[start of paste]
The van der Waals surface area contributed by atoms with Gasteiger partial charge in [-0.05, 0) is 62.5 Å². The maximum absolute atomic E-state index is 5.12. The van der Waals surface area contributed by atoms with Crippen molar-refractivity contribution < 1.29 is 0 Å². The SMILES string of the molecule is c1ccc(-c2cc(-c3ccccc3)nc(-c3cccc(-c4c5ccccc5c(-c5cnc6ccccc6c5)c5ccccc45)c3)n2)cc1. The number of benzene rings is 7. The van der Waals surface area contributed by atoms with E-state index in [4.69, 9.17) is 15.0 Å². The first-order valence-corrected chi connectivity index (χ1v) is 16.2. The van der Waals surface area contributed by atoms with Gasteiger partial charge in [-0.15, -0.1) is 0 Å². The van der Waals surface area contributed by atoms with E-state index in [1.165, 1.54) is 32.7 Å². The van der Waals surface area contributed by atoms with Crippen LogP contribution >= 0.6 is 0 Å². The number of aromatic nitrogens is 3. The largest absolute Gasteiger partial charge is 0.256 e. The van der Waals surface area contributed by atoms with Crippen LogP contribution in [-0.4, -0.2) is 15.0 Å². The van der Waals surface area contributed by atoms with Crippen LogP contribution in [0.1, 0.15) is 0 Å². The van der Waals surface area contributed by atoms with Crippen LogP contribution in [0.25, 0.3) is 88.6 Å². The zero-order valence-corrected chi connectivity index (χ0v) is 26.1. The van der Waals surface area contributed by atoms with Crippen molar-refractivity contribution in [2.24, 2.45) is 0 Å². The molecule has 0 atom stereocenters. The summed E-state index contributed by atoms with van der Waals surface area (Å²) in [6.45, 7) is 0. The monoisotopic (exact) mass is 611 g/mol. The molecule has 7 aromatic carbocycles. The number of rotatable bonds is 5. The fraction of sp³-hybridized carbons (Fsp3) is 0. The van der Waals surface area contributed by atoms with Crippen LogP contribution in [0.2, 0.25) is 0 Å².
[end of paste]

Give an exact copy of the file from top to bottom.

The van der Waals surface area contributed by atoms with Gasteiger partial charge in [-0.05, 0) is 62.5 Å². The maximum absolute atomic E-state index is 5.12. The van der Waals surface area contributed by atoms with Crippen molar-refractivity contribution < 1.29 is 0 Å². The SMILES string of the molecule is c1ccc(-c2cc(-c3ccccc3)nc(-c3cccc(-c4c5ccccc5c(-c5cnc6ccccc6c5)c5ccccc45)c3)n2)cc1. The number of benzene rings is 7. The van der Waals surface area contributed by atoms with E-state index in [4.69, 9.17) is 15.0 Å². The first-order valence-corrected chi connectivity index (χ1v) is 16.2. The van der Waals surface area contributed by atoms with Gasteiger partial charge in [-0.15, -0.1) is 0 Å². The van der Waals surface area contributed by atoms with E-state index in [1.165, 1.54) is 32.7 Å². The van der Waals surface area contributed by atoms with Crippen LogP contribution >= 0.6 is 0 Å². The number of aromatic nitrogens is 3. The largest absolute Gasteiger partial charge is 0.256 e. The van der Waals surface area contributed by atoms with Crippen LogP contribution in [-0.4, -0.2) is 15.0 Å². The van der Waals surface area contributed by atoms with Crippen LogP contribution in [0.1, 0.15) is 0 Å². The van der Waals surface area contributed by atoms with Crippen LogP contribution in [0.25, 0.3) is 88.6 Å². The zero-order valence-corrected chi connectivity index (χ0v) is 26.1. The van der Waals surface area contributed by atoms with Crippen molar-refractivity contribution in [2.24, 2.45) is 0 Å². The molecule has 0 atom stereocenters. The summed E-state index contributed by atoms with van der Waals surface area (Å²) in [6.45, 7) is 0. The monoisotopic (exact) mass is 611 g/mol. The molecule has 7 aromatic carbocycles. The number of rotatable bonds is 5. The fraction of sp³-hybridized carbons (Fsp3) is 0. The van der Waals surface area contributed by atoms with Crippen LogP contribution in [0.2, 0.25) is 0 Å².